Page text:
Youth do not appreciate the sacrifices made in 1976

YOUTH Day is not a big hoo ha anymore. Most of today's youth in Soweto do not know the inside of the Hector Pieterson Museum in Orlando West.

YOUTH Day is not a big hoo ha anymore. Most of today's youth in Soweto do not know the inside of the Hector Pieterson Museum in Orlando West.

The day that marks the liberation of South Africa has lost its impact on the youth. It used to be commemorated as a national holiday to celebrate and honour the class of 1976, who lost their lives while taking part in the struggle against apartheid and "Bantu education".

The youth has forgotten that if it was not for the class of 1976 black people would still have remained kitchen girls and garden boys. They would not have had the chance to receive education that would lead them to positions that makes them successful.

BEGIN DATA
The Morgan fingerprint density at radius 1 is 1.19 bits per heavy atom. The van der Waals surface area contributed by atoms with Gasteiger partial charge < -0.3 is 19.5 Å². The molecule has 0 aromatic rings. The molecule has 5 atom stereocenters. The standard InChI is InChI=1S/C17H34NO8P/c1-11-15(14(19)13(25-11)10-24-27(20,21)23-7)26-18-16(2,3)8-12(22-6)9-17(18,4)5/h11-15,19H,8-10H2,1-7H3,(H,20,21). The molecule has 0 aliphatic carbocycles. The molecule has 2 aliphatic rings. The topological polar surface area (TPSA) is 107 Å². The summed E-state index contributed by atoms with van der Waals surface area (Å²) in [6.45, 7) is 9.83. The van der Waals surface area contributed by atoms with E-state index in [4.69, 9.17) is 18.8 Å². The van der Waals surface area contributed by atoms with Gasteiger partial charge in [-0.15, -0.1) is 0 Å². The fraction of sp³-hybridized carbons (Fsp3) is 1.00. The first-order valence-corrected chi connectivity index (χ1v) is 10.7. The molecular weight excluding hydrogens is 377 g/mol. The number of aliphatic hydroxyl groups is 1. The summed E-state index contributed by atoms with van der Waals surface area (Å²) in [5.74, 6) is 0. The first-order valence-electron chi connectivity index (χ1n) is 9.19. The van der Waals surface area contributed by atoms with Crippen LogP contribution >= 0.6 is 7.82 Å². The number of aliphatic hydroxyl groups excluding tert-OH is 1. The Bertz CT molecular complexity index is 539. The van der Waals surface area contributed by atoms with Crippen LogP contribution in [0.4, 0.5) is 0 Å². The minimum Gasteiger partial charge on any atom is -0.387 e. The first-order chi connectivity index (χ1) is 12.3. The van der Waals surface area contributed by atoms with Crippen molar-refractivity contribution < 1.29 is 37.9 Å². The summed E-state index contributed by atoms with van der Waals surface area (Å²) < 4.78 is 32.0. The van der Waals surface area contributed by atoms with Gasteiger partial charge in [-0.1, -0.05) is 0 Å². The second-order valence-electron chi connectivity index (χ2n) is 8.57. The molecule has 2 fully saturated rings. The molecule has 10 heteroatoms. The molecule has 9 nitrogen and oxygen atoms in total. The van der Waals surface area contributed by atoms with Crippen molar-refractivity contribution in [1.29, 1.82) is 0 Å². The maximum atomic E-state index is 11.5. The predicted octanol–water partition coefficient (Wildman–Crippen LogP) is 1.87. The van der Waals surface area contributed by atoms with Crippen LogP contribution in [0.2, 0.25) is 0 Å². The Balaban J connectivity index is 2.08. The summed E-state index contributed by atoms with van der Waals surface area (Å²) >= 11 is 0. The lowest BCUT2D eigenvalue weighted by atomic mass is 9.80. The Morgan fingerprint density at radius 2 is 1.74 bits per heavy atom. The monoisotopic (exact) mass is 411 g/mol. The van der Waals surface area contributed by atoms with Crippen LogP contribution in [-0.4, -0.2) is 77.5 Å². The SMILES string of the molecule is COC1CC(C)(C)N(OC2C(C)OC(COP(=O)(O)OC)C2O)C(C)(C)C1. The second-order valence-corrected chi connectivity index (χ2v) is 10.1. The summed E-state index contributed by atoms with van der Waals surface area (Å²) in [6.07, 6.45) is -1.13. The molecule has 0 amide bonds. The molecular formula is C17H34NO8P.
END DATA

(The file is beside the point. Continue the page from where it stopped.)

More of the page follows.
The country has now placed much of its focus on maths and science subjects, which may be the main cause for the turnout of today's uninformed youth.

Perhaps more focus should be placed on the importance of our country's history, and how we have evolved to what we are today.

Today's youth see Youth Day as an opportunity to relax at home and have fun.

The World Cup makes it even worse because a new page in the book of history is being written. The buzz around it makes the youth concentrate on the World Cup to the extent that they forget that it occurs in the same month that our country celebrates the fruits of the class of '76.

Our youth may be ready to face the challenges that come with freedom, but they do not know what that freedom means to the people who were in the frontline. All they know is that Hector Pieterson lost his life during the Soweto student uprising while protesting against "Bantu education".

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